Cells were lysed with IP lysis buffer (Pierce) in the presence of protease inhibitor cocktail (Roche). Approximately 500 μg of whole-cell lysates were incubated with antibodies against p53 (OP33, clone no. PAb1620, 2 μg per sample, EMD Millipore; sc-99, clone no. PAb240, 2 μg per sample; clone no. DO1, 2 μg per sample, Santa Cruz Biotechnology), DNAJA1 (clone no. KA2A5.6, 2 μg per sample; clone no. SPM251, 2 μg per sample) or CHIP (H-231, 3 μg per sample) overnight at 4 °C and then precipitated with the antibody–protein complex using protein A/G plus-agarose beads (Santa Cruz Biotechnology). Matched isotype antibodies were used as negative controls (mouse IgG, sc-2025, 2 μg per sample; rabbit IgG, sc-2027, 3 μg per sample, Santa Cruz Biotechnology). The precipitants were resolved on SDS–PAGE for western blotting (WB) with antibodies against p53 (7F5), CHIP (C-10) or DNAJA1 (C-14).
Cells transfected with a ubiquitin-encoding plasmid were incubated with DMSO or MG132 (30 μM) for 6 h, followed by harvesting cells with hot SDS lysis buffer and western blotting for p53 (DO1).
Cells (10,000 cells) were seeded onto a 96-well plate. Twenty-four hours later, cells were treated with varying concentrations of lovastatin (0–16 μM), with or without doxorubicin (0–0.32 μM) for 48 h, followed by standard MTT assays. Briefly, after cells were incubated with 5 mg ml−1 of MTT for 3 h, the medium was replaced with DMSO to dissolve blue formazan crystals, and plates were shaken for 15 min in the dark. Results were obtained by reading the plate at 570 nm.
One day after seeding cells (500) on a 6-well plate, cells were treated with DMSO or lovastatin every other day for 10 days. When indicated, cells were supplemented with MVA (200 μM) or MVA-5PP (200 μM). Colonies were fixed with methanol and stained with 0.1% of crystal violet and counted.
RNA was isolated using the RNA-Quick MiniPrep (Zymo Research). Total RNA (1 μg) was reversed transcribed to cDNA using M-MLV reverse transcriptase (Amresco), according to the manufacturer's instructions, and TaqMan assays were performed with ViiA7 (Life Technologies). TaqMan assay primers and probes were purchased from Life Technologies using the following assay numbers: human p53, Hs00153349_m1; mouse p21 Mm00432448_m1; Bax Mm00432050_m1, Puma Mm00519268_m1; Gapdh, Mm99999915_g1. Taqman assay for human GAPDH was purchased from Integrated DNA Technologies (Hs.PT.58.40035104). The mRNA levels were normalized to those of GAPDH.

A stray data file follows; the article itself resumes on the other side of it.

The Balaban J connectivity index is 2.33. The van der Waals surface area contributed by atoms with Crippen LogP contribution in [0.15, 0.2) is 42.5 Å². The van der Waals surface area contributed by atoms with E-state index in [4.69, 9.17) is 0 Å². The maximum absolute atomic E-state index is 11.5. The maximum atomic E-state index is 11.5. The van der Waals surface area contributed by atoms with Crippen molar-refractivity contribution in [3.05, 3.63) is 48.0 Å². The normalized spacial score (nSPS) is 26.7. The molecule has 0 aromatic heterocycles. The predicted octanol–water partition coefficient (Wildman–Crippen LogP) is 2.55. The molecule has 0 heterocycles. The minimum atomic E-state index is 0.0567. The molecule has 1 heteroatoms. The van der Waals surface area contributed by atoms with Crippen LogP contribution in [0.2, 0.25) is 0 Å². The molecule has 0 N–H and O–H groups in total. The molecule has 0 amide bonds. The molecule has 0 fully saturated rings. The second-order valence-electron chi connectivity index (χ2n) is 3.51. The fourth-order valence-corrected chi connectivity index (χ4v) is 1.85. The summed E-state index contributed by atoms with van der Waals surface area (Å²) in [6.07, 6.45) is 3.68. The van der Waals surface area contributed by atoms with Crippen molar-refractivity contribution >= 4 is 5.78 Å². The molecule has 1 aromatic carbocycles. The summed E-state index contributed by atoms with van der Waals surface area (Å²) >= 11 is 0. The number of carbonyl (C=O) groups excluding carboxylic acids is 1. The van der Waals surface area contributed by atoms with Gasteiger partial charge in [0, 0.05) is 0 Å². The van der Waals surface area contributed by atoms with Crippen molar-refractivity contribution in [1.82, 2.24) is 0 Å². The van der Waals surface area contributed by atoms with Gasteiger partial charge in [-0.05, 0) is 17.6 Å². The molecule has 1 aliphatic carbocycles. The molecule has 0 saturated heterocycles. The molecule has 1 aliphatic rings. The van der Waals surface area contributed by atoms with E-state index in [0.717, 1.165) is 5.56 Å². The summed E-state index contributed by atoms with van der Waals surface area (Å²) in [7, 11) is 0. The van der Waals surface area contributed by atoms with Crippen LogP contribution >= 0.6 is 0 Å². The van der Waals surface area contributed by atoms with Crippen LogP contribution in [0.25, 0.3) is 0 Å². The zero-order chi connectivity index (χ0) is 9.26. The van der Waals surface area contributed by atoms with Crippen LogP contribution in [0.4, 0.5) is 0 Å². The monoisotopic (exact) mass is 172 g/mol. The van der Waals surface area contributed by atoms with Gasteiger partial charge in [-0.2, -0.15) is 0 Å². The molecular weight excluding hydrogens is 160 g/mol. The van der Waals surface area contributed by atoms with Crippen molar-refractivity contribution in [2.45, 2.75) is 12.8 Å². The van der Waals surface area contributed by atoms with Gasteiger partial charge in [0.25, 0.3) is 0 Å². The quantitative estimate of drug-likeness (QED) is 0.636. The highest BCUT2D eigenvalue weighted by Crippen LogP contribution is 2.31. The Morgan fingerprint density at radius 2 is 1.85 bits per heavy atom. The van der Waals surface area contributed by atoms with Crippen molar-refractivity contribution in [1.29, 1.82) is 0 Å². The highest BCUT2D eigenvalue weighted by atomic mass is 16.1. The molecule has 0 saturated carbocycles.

Cells grown onto poly-D-lysine/laminin-coated glass cover-slips (BD Biosciences) were fixed with 4% paraformaldehyde for 20 min and then permeabilized with 0.3% Triton X-100 for 5 min, followed by blocking in 1% BSA in PBS-T for 1 h and incubation with PAb240 p53 antibody (1:2,000 dilution) overnight at 4 °C. Goat anti-mouse IgG was used as a secondary antibody. Samples were mounted in the ProLong Gold Antifade Reagent with DAPI (Invitrogen), followed by analysis with a Nikon epifluorescence microscope.
All mice were maintained under specific-pathogen-free conditions, and all experimental procedures were conducted in accordance with the institutional animal welfare guidelines of the University of Kansas Medical Center. Cells (1×106) were subcutaneously injected into 6-week-old female NIH-III nude mice (Charles River). When tumours became 3 mm in diameter, atorvastatin (30 mg kg−1) or rosuvastatin (10 mg kg−1) was intraperitoneally injected daily. Tumour sizes were measured every 2–3 days for about 3 weeks.
The tumour tissues were sectioned at 4 μm and subjected to IHC by standard procedures using the following antibodies: p53 (clone no. DO1, 1:2,000), p53 (VP-P956, CM5, 1-2500, Vector Laboratories), Ki67 (ab15580, 1:2,500, Abcam), and cleaved caspase 3 (9579, clone no. D3E9, 1:500, Cell Signaling Technologies).
The differences in all assays including cell proliferation, migration, survival, gene expression, protein stability, flow cytometry, and tumour growth between different samples and/or treatments were analysed by two-tailed Student's t-tests using GraphPad Prism 5 (GraphPad Software). Statistical significance was set at P < 0.05, unless otherwise stated in the text. No statistical methods were used to predetermine sample size. All experiments were carried out with at least three biological replicates. The numbers of animals used are described in the corresponding figure legends. We chose the appropriate tests according to the data distributions. The experiments were not randomized and we did not exclude any samples. The investigators were not blinded to allocation during experiments and outcome assessment. Panels in Figs 1a–d, 2a–g, 3b–j, 4b–f, ,5b,5b, 6a–h and 7a–f and Supplementary Figs 1b–e, 2b–f, 3a,b, 4a–d,f, 5a,c,d, 6a,b and 7a–c show a representative image of at least three independent experiments.
We thank B. Vogelstein (Johns Hopkins Medicine, USA), D. R. Welch (University of Kansas Medical Center, USA), S. Anant (University of Kansas Medical Center, USA), D. A. Dixon (University of Kansas Medical Center, USA), J. Lewis-Wambi (University of Kansas Medical Center, USA), S. Thomas (University of Kansas Medical Center, USA), T. Komiya (University of Kansas Medical Center, USA) and G. Lozano (MD Anderson Cancer Center, USA) for providing cell lines. We also thank A. K. Godwin, S. Hyter, R. Perez, N. K. Sharma, R. Pradhan, M. Danley, T. Izumi and R. Stein for technical assistance and helpful discussion. Research reported in this publication was supported by NIH R01-CA174735-01A1 (T.I.), P30-GM103495 (T.I.) and P30-CA168524-02 (T.I.) grants, and utilized the Lead Development and Optimization Shared Resource.
T.I. supervised the project. A.P., A.Ranjan, S.V.I. and A.Roy performed the experiments. A.Roy performed high-throughput analyses. T.I. and A.P. wrote the manuscript. A.Ranjan, S.V.I., S.P., S.J.W. and A.Roy commented on experiments and edited the manuscript.
Supplementary Information is available in the online version of the paper
COMPETING FINANCIAL INTERESTS
The authors declare no competing financial interests.